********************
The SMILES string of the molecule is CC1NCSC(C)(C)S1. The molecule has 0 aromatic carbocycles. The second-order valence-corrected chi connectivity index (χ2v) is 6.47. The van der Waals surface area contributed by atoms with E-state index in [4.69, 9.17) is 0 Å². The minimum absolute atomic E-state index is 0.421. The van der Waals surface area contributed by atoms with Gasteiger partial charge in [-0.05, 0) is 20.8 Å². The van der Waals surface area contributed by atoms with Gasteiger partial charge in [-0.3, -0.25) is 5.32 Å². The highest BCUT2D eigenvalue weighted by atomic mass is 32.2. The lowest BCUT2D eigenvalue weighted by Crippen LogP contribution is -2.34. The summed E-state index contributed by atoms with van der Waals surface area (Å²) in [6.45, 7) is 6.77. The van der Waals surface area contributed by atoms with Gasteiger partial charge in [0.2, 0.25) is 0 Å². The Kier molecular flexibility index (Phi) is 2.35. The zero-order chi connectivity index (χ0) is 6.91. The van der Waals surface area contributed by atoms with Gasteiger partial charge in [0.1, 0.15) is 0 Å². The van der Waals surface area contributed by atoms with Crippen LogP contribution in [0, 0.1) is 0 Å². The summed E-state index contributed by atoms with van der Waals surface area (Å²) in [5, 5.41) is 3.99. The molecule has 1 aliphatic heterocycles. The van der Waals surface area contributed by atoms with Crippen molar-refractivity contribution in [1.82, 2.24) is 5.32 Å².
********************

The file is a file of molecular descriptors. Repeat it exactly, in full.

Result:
The SMILES string of the molecule is CC1NCSC(C)(C)S1. The molecule has 0 aromatic carbocycles. The second-order valence-corrected chi connectivity index (χ2v) is 6.47. The van der Waals surface area contributed by atoms with E-state index in [4.69, 9.17) is 0 Å². The minimum absolute atomic E-state index is 0.421. The van der Waals surface area contributed by atoms with Gasteiger partial charge in [-0.05, 0) is 20.8 Å². The van der Waals surface area contributed by atoms with Gasteiger partial charge in [-0.3, -0.25) is 5.32 Å². The highest BCUT2D eigenvalue weighted by atomic mass is 32.2. The lowest BCUT2D eigenvalue weighted by Crippen LogP contribution is -2.34. The summed E-state index contributed by atoms with van der Waals surface area (Å²) in [6.45, 7) is 6.77. The van der Waals surface area contributed by atoms with Gasteiger partial charge in [0.2, 0.25) is 0 Å². The Kier molecular flexibility index (Phi) is 2.35. The zero-order chi connectivity index (χ0) is 6.91. The van der Waals surface area contributed by atoms with Gasteiger partial charge in [0.1, 0.15) is 0 Å². The van der Waals surface area contributed by atoms with Crippen LogP contribution in [0, 0.1) is 0 Å². The summed E-state index contributed by atoms with van der Waals surface area (Å²) in [5, 5.41) is 3.99. The molecule has 1 aliphatic heterocycles. The van der Waals surface area contributed by atoms with Crippen molar-refractivity contribution in [1.82, 2.24) is 5.32 Å².